Medicare Fraud Scheme Involved Kickbacks and Brides.

According to an article on Home Health Care News, through Merfi, the owner and her co-conspirators were allegedly given kickbacks and brides for providing fraudulent home health and therapy prescriptions and other medical documentation to owners and operators of other home health agencies and patient recruiters. The fraudulent documents were then used to bill Medicare.

To read the entire article from Home Health Care News, click here.

Case Investigated by Medicare Fraud Strike Task Force.

This case was investigated by the Medicare Fraud Strike Task Force. This task force has charged more than 1,700 defendants who have collectively billed the Medicare program for more than $5.5 billion since the agency’s inception in March 2007. To learn more about the Medicare Fraud Strike Force’s anti-fraud efforts, click here to read a previous blog.

What You Need to Know about Medicare and Medicaid Audits.

I previously wrote a two-part blog on the increased number of Medicare and Medicaid audits being initiated against health professionals who treat home health care, assisted living facility (ALF) and skilled nursing facility (SNF) residents. This area of medical practice has been identified as one fraught with fraud and abuse. To learn more on the areas being targeted and how to respond to different types of audits click here for the first blog, and click here for the second.

Physicians, Nurse Practitioners and Physician Assistants Must Check Out Their Employers.

I have previously written blogs warning licensed health practitioners about illegal health care clinics. Often the individuals involved in fraudulent acts will use an unlicensed health clinic as a vehicle to process false claims. Licensed health professionals should jealously protect their Medicare and Medicaid provider numbers and make sure that they do not allow their name or numbers to be used in false billing activities. Check out any company or corporation that employs you to be sure it is properly licensed, as necessary. To read a previous blog I wrote on unlicensed health clinics, click here.

Don’t Wait Until It’s Too Late; Consult with a Health Law Attorney Experienced in Medicare and Medicaid Issues Now.

The attorneys of The Health Law Firm represent healthcare providers in Medicare audits, ZPIC audits and RAC audits throughout Florida and across the U.S. They also represent physicians, medical groups, nursing homes, home health agencies, pharmacies, hospitals and other healthcare providers and institutions in Medicare and Medicaid investigations, audits, recovery actions and termination from the Medicare or Medicaid Program.

For more information please visit our website at www.TheHealthLawFirm.com or call (407) 331-6620 or (850) 439-1001.

Comments?

Do you think similar schemes are fairly common? Do you think we will see more news stories like this with the increased anti-fraud efforts of the Medicare Fraud Strike Task Force? Please leave any thoughtful comments below.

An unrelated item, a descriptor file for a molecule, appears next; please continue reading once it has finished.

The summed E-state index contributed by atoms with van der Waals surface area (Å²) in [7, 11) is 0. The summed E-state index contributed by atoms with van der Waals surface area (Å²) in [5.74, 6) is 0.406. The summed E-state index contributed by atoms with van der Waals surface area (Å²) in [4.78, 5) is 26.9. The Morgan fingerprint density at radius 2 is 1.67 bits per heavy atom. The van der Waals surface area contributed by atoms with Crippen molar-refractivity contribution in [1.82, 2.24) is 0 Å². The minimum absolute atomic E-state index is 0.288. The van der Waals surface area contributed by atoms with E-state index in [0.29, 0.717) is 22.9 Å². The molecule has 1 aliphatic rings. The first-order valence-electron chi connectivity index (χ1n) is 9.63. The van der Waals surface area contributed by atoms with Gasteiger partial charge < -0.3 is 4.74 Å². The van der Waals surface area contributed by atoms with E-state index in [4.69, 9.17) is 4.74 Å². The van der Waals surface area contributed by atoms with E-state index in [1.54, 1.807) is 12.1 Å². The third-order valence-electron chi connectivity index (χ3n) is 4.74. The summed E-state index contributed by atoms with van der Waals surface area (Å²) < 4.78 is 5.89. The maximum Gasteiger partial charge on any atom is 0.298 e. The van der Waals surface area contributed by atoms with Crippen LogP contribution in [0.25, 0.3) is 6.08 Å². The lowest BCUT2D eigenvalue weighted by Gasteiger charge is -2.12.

Sources:

Associated Press. “South Florida Woman Guilty in $20M Medicare Fraud Scheme.” Miami Herald. (January 8, 2014.) From: http://www.miamiherald.com/2014/01/08/3858269/fla-woman-guilty-in-20m-medicare.html

Oliva, Jason. “Miami Clinic Owner Pleads Guilty to $20 Million Home Health Fraud.” Home Health Care News. (January 8, 2013). From: http://bit.ly/1h87Xv4

About the Author: George F. Indest III, J.D., M.P.A., LL.M., is Board Certified by The Florida Bar in Health Law. He is the President and Managing Partner of The Health Law Firm, which has a national practice. Its main office is in the Orlando, Florida, area. www.TheHealthLawFirm.com The Health Law Firm, 1101 Douglas Ave., Altamonte Springs, FL 32714, Phone: (407) 331-6620.

“The Health Law Firm” is a registered fictitious business name of George F. Indest III, P.A. – The Health Law Firm, a Florida professional service corporation, since 1999.
Copyright © 1996-2012 The Health Law Firm. All rights reserved.

Posing as Physician Assistant Lands Kissimmee Teen Behind Bars for One Year

By George F. Indest III, J.D., M.P.A., LL.M., Board Certified by The Florida Bar in Health Law

The Kissimmee, Florida, teen found guilty in August 2012 for impersonating a physician assistant (P.A.) faced up to 20 years in prison for two counts of impersonation and two counts of practicing without a license. On November 14, 2012, the teen was sentenced to one year in jail by an Osceola County judge.

The phony P.A. was given credit for his 264 days already served in jail, so he will only have to spend the remaining 101 days behind bars. The judge ordered the teen to receive mental health counseling, and he will also serve eight years of supervised probation, according to WESH news in Orlando.

You can click here to watch video of the sentencing from WESH news. Click here to see the Osceola County Court records from this case.

Teen Acting Like a P.A. Had Access to Patients.

In August 2011, the teen tricked emergency room doctors, nurses and patients at Osceola Regional Medical Center into thinking he was a P.A. He even allegedly administered CPR to a patient. The charade ended before anyone was hurt.

Click here to read a blog I previously wrote on what else the teen did while impersonating a P.A.

Psychologist Testified on Behalf of Teen.

During the sentencing a psychologist testified on the teen’s behalf, according to the Orlando Sentinel. The article stated that the psychologist believes the teen lost sight of the consequences of his actions as his desire to be someone else took over.